This section provides a quick primer on SSL and a useful background to concepts and interactions that you need to understand in order to configure WebLogic’s SSL. If you feel confident about the terms and concepts involved in the world of SSL, you can skip to the next section, which dives into WebLogic’s SSL configuration.
WebLogic’s SSL implementation fulfills three important goals of secure communication: confidentiality, data integrity, and authentication. SSL is now often found under the name of Transport Layer Security (TLS), the new protocol based on SSL and currently being developed by the Internet Engineering Task Force (IETF). As the name indicates, TLS offers security at the transport layer, somewhere between the network layer (e.g., TCP/IP) and application layer (e.g., HTTP) protocols. A thorough description of SSL and its use within Java security services deserves a book of its own. We recommend Java Security, Second Edition, by Scott Oaks (O’Reilly) for a deeper understanding of SSL and related concepts. In this section, we give an overview of the key concepts that are relevant to configuring WebLogic’s SSL implementation.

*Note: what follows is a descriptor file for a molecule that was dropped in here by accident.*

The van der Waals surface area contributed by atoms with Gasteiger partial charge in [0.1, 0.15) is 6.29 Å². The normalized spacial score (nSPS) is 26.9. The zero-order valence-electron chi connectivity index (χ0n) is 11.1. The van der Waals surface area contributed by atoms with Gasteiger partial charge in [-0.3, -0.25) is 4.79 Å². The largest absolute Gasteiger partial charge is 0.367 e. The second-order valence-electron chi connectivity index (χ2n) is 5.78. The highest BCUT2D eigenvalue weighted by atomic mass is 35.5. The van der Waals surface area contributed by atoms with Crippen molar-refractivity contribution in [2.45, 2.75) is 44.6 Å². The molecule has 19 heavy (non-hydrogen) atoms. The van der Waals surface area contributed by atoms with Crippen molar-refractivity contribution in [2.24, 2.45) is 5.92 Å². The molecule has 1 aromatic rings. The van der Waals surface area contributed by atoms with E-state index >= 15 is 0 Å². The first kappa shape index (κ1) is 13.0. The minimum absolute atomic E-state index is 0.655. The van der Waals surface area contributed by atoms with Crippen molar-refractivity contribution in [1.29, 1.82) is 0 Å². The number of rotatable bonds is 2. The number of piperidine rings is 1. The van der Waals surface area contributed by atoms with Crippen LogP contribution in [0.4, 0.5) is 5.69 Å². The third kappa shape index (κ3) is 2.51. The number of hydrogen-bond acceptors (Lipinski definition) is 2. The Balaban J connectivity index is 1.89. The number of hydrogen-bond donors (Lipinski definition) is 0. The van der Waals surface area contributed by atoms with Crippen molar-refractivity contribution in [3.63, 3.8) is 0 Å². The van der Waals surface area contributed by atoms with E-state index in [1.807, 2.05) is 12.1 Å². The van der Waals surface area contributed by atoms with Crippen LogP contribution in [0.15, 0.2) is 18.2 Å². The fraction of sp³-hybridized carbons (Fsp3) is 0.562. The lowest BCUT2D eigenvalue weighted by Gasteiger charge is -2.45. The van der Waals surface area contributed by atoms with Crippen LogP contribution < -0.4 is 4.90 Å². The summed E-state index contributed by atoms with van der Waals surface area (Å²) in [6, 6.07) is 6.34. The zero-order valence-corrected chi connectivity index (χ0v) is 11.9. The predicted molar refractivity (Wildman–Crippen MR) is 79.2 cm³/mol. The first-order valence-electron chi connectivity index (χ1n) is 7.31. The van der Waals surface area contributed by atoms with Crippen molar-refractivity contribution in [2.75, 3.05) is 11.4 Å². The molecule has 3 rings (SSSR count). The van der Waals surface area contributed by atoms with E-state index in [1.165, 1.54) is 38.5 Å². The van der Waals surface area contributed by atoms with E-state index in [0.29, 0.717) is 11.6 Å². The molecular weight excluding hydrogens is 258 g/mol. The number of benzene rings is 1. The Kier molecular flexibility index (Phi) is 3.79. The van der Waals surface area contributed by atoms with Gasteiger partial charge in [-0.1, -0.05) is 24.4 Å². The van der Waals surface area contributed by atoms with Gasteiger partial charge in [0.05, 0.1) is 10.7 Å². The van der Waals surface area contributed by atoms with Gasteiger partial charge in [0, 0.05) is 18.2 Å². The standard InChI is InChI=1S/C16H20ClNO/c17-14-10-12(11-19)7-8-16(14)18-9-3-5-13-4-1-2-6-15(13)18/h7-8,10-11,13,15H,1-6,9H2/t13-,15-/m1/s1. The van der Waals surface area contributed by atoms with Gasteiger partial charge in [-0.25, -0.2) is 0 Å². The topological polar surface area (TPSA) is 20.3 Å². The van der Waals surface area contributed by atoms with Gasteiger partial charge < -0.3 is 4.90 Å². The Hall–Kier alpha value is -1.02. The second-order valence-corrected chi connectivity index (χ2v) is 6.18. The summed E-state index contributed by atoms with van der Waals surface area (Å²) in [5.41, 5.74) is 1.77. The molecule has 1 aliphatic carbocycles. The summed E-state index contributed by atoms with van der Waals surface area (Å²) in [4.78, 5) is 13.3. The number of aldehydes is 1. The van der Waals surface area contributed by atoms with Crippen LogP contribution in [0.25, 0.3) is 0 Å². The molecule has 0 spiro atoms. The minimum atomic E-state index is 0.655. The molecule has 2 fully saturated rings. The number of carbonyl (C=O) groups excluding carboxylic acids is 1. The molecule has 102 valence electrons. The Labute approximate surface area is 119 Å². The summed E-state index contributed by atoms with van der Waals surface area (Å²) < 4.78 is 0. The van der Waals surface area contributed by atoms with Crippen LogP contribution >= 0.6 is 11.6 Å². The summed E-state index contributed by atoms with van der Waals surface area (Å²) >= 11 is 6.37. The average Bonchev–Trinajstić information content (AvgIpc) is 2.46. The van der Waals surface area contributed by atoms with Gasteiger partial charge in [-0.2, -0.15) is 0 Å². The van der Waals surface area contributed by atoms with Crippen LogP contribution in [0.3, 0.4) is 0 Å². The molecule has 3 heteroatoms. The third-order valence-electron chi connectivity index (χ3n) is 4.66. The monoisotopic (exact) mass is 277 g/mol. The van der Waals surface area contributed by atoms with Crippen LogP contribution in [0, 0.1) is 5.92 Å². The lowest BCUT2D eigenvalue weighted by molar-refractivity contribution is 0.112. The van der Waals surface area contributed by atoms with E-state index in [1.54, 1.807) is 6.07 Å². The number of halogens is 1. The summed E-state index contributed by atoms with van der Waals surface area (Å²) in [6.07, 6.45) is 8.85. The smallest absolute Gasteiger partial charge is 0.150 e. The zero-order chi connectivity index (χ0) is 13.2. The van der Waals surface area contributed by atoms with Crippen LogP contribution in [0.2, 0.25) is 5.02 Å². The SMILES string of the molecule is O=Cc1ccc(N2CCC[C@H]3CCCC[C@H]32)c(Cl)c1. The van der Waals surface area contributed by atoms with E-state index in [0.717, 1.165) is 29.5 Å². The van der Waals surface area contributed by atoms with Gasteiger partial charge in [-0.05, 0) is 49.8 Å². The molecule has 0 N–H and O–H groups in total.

Suppose a client, such as a browser, needs to securely communicate with a WebLogic server. SSL can ensure that this communication remains secure in the following ways:
SSL maintains the privacy of the conversation between the client and server. By encrypting the data sent between both parties, SSL makes it difficult ...